But let’s try to show a little empathy here for our transhumanist friends.  Is it fair to say that while they might argue for moral enhancement in general, they really don’t want it personally?  Is it right to think that what they really want is to live in a world where everyone else is kinder and more altruistic?  Here again, my own Christian viewpoint brings me up short.  It’s not just transhumanists who might feel this way.  All of us do.  It may sound all sweet and church-like to say that becoming better morally is what life is all about.  As a platitude, that actually sounds true.  But becoming better morally is the one thing we don’t want…not really, not when we are being painfully honest with ourselves.

So what am I to say?  If I had a pill sitting here in front of me, and I knew that without any side-effects, taking the pill would make me 5% less self-absorbed and 5% more empathetic, would I put it into my mouth?   Call it a “Jesus pill” if you like.  Would I really swallow the pill?  Would I want to live in a world filled with others who haven’t taken it?

Come back one more time to the transhumanists.  As much as I like reading them and admire their courage in saying what others think but won’t say, there is something that bothers me about them.  They advocate human enhancement through technology.  They claim that we can and should go beyond the biological limits of our humanity.   OK.  That’s not what worries me.  What I find worrisome is their underlying assumption that enhancing myself is a good thing.  Is it really good to enhance or expand the self that I am? quote Ron Cole-Turner Is that not the very definition of egotistical self-aggrandizement?

Is more of me a good thing?  One need not be religious to be worried about where this could lead.  Again, to be fair, perhaps the transhumanists are merely saying out loud what others secretly believe:  My only real problem is my limits.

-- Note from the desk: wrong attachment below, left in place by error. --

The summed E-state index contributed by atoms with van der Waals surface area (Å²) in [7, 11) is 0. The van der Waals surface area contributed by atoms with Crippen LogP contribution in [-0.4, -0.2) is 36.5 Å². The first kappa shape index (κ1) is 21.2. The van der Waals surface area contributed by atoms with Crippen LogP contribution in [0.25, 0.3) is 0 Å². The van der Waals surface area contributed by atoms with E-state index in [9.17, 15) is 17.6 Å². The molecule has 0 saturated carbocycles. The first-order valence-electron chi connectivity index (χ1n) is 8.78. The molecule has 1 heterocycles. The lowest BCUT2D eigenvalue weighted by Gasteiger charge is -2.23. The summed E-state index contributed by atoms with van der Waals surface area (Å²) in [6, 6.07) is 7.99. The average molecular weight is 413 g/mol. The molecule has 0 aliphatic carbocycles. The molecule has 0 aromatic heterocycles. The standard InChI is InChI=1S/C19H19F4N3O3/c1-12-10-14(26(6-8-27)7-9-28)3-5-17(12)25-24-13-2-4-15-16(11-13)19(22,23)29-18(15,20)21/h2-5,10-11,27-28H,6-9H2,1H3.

But then along comes these transhumanists who argue for moral enhancement.  I am still not convinced that they will really want it for themselves, mostly because I am convinced that human beings in general are not really interested in being more empathetic (I know…that gloomy Christian realism thing again).

We must, however, give them their due.  And so I will say: God bless the transhumanists who are arguing for moral enhancement.  Perhaps more than anyone else, they see how extreme our present danger really is.  According to Savulescu and Persson,

“Modern technology provides us with many means to cause our downfall, and our natural moral psychology does not provide us with the means to prevent it. The moral enhancement of humankind is necessary for there to be a way out of this predicament.”

Some religious folks will counter: Well, I thought that was the job of religion.  It is supposed to make us better people.  That may be.  So far our track record is not exactly encouraging.  Recently I have become downright distressed at polling data showing that frequent religious attendance correlates with lack of concern about climate change and with voting for a presidential candidate not especially known for showing empathy.

I would like to think that if the great religions of the world just did their job, no high-tech moral enhancement would be needed.  We would all be really nice.  But that’s not going well, and so I am open to other suggestions.


  1. See “Moral Enhancement” at Philosophy Now:  Julian Savulescu and Ingmar Persson argue that artificial moral enhancement is now essential if humanity is to avoid catastrophe.
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  1. Craig on October 1, 2017 at 1:52 pm